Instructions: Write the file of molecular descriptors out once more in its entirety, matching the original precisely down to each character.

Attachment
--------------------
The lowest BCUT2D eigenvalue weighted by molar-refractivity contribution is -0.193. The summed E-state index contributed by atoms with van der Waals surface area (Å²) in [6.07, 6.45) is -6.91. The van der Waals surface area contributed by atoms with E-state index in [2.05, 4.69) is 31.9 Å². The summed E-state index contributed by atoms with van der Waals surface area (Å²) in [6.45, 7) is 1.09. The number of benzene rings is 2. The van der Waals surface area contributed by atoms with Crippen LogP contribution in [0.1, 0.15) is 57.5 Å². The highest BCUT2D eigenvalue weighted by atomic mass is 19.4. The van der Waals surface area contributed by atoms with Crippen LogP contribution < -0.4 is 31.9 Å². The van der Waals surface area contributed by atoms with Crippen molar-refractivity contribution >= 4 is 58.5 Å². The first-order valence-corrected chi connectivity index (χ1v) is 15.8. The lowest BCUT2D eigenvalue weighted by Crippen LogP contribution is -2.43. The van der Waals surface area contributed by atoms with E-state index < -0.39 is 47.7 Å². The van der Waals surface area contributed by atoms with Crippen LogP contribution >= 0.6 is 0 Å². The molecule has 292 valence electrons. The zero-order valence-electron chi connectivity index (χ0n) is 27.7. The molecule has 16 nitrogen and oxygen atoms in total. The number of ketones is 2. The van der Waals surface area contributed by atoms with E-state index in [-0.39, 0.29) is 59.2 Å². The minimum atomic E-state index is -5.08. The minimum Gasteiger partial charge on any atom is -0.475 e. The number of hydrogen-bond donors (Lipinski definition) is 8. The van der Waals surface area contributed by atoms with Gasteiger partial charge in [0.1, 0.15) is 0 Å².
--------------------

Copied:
The lowest BCUT2D eigenvalue weighted by molar-refractivity contribution is -0.193. The summed E-state index contributed by atoms with van der Waals surface area (Å²) in [6.07, 6.45) is -6.91. The van der Waals surface area contributed by atoms with E-state index in [2.05, 4.69) is 31.9 Å². The summed E-state index contributed by atoms with van der Waals surface area (Å²) in [6.45, 7) is 1.09. The number of benzene rings is 2. The van der Waals surface area contributed by atoms with Crippen LogP contribution in [0.1, 0.15) is 57.5 Å². The highest BCUT2D eigenvalue weighted by atomic mass is 19.4. The van der Waals surface area contributed by atoms with Crippen LogP contribution < -0.4 is 31.9 Å². The van der Waals surface area contributed by atoms with Crippen molar-refractivity contribution >= 4 is 58.5 Å². The first-order valence-corrected chi connectivity index (χ1v) is 15.8. The lowest BCUT2D eigenvalue weighted by Crippen LogP contribution is -2.43. The van der Waals surface area contributed by atoms with E-state index < -0.39 is 47.7 Å². The van der Waals surface area contributed by atoms with Crippen LogP contribution >= 0.6 is 0 Å². The molecule has 292 valence electrons. The zero-order valence-electron chi connectivity index (χ0n) is 27.7. The molecule has 16 nitrogen and oxygen atoms in total. The number of ketones is 2. The van der Waals surface area contributed by atoms with E-state index in [-0.39, 0.29) is 59.2 Å². The minimum atomic E-state index is -5.08. The minimum Gasteiger partial charge on any atom is -0.475 e. The number of hydrogen-bond donors (Lipinski definition) is 8. The van der Waals surface area contributed by atoms with Gasteiger partial charge in [0.1, 0.15) is 0 Å².